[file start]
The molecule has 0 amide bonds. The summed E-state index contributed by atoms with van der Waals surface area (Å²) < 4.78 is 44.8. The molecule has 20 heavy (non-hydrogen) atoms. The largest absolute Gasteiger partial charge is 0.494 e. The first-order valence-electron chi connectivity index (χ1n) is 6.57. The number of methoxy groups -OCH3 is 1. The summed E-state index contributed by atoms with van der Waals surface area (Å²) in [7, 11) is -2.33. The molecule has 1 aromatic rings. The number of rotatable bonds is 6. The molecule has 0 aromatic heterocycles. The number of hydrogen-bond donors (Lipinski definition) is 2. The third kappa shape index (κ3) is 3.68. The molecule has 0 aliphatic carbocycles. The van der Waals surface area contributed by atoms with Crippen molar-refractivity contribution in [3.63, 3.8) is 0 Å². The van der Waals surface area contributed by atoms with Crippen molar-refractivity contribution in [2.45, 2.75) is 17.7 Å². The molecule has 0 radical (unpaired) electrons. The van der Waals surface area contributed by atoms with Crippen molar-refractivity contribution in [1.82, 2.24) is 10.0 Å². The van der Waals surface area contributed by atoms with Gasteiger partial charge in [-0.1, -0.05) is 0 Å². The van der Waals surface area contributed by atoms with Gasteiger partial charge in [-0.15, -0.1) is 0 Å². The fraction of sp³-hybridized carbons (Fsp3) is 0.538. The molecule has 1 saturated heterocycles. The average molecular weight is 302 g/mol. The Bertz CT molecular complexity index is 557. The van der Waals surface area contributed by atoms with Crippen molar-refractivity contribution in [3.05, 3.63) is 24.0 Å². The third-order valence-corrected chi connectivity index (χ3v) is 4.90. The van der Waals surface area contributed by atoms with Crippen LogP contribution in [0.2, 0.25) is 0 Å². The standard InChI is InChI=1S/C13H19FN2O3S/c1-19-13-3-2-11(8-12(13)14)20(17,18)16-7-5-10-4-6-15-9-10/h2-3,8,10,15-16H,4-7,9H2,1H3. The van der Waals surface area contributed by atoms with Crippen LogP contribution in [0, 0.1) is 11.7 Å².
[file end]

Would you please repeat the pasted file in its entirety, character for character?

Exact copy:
The molecule has 0 amide bonds. The summed E-state index contributed by atoms with van der Waals surface area (Å²) < 4.78 is 44.8. The molecule has 20 heavy (non-hydrogen) atoms. The largest absolute Gasteiger partial charge is 0.494 e. The first-order valence-electron chi connectivity index (χ1n) is 6.57. The number of methoxy groups -OCH3 is 1. The summed E-state index contributed by atoms with van der Waals surface area (Å²) in [7, 11) is -2.33. The molecule has 1 aromatic rings. The number of rotatable bonds is 6. The molecule has 0 aromatic heterocycles. The number of hydrogen-bond donors (Lipinski definition) is 2. The third kappa shape index (κ3) is 3.68. The molecule has 0 aliphatic carbocycles. The van der Waals surface area contributed by atoms with Crippen molar-refractivity contribution in [3.63, 3.8) is 0 Å². The van der Waals surface area contributed by atoms with Crippen molar-refractivity contribution in [2.45, 2.75) is 17.7 Å². The molecule has 0 radical (unpaired) electrons. The van der Waals surface area contributed by atoms with Crippen molar-refractivity contribution in [1.82, 2.24) is 10.0 Å². The van der Waals surface area contributed by atoms with Gasteiger partial charge in [-0.1, -0.05) is 0 Å². The van der Waals surface area contributed by atoms with Gasteiger partial charge in [-0.15, -0.1) is 0 Å². The fraction of sp³-hybridized carbons (Fsp3) is 0.538. The molecule has 1 saturated heterocycles. The average molecular weight is 302 g/mol. The Bertz CT molecular complexity index is 557. The van der Waals surface area contributed by atoms with Crippen molar-refractivity contribution in [3.05, 3.63) is 24.0 Å². The third-order valence-corrected chi connectivity index (χ3v) is 4.90. The van der Waals surface area contributed by atoms with Crippen LogP contribution in [0.2, 0.25) is 0 Å². The standard InChI is InChI=1S/C13H19FN2O3S/c1-19-13-3-2-11(8-12(13)14)20(17,18)16-7-5-10-4-6-15-9-10/h2-3,8,10,15-16H,4-7,9H2,1H3. The van der Waals surface area contributed by atoms with Crippen LogP contribution in [0, 0.1) is 11.7 Å².